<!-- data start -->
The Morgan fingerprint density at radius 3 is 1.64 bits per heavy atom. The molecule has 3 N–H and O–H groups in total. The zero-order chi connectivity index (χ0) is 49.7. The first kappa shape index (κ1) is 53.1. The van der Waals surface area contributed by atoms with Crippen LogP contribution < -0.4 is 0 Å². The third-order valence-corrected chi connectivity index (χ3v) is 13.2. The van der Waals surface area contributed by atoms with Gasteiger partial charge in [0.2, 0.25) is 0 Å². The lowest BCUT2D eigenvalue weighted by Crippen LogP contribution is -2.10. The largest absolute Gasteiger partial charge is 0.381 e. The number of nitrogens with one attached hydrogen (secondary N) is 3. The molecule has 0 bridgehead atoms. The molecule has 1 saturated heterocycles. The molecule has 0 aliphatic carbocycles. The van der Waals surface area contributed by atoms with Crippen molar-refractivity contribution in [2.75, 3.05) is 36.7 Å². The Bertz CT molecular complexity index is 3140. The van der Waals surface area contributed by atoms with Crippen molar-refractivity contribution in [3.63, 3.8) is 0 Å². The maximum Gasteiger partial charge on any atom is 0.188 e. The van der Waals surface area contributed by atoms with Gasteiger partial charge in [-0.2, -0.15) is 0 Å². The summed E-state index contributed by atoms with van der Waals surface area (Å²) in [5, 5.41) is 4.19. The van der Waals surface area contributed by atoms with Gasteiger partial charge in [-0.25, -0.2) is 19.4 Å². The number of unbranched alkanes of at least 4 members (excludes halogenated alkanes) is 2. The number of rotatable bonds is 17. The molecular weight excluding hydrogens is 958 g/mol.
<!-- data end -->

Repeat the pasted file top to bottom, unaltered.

The Morgan fingerprint density at radius 3 is 1.64 bits per heavy atom. The molecule has 3 N–H and O–H groups in total. The zero-order chi connectivity index (χ0) is 49.7. The first kappa shape index (κ1) is 53.1. The van der Waals surface area contributed by atoms with Crippen LogP contribution < -0.4 is 0 Å². The third-order valence-corrected chi connectivity index (χ3v) is 13.2. The van der Waals surface area contributed by atoms with Gasteiger partial charge in [0.2, 0.25) is 0 Å². The lowest BCUT2D eigenvalue weighted by Crippen LogP contribution is -2.10. The largest absolute Gasteiger partial charge is 0.381 e. The number of nitrogens with one attached hydrogen (secondary N) is 3. The molecule has 0 bridgehead atoms. The molecule has 1 saturated heterocycles. The molecule has 0 aliphatic carbocycles. The van der Waals surface area contributed by atoms with Crippen molar-refractivity contribution in [2.75, 3.05) is 36.7 Å². The Bertz CT molecular complexity index is 3140. The van der Waals surface area contributed by atoms with Crippen molar-refractivity contribution in [3.63, 3.8) is 0 Å². The maximum Gasteiger partial charge on any atom is 0.188 e. The van der Waals surface area contributed by atoms with Gasteiger partial charge in [-0.2, -0.15) is 0 Å². The summed E-state index contributed by atoms with van der Waals surface area (Å²) in [5, 5.41) is 4.19. The van der Waals surface area contributed by atoms with Gasteiger partial charge in [-0.25, -0.2) is 19.4 Å². The number of unbranched alkanes of at least 4 members (excludes halogenated alkanes) is 2. The number of rotatable bonds is 17. The molecular weight excluding hydrogens is 958 g/mol.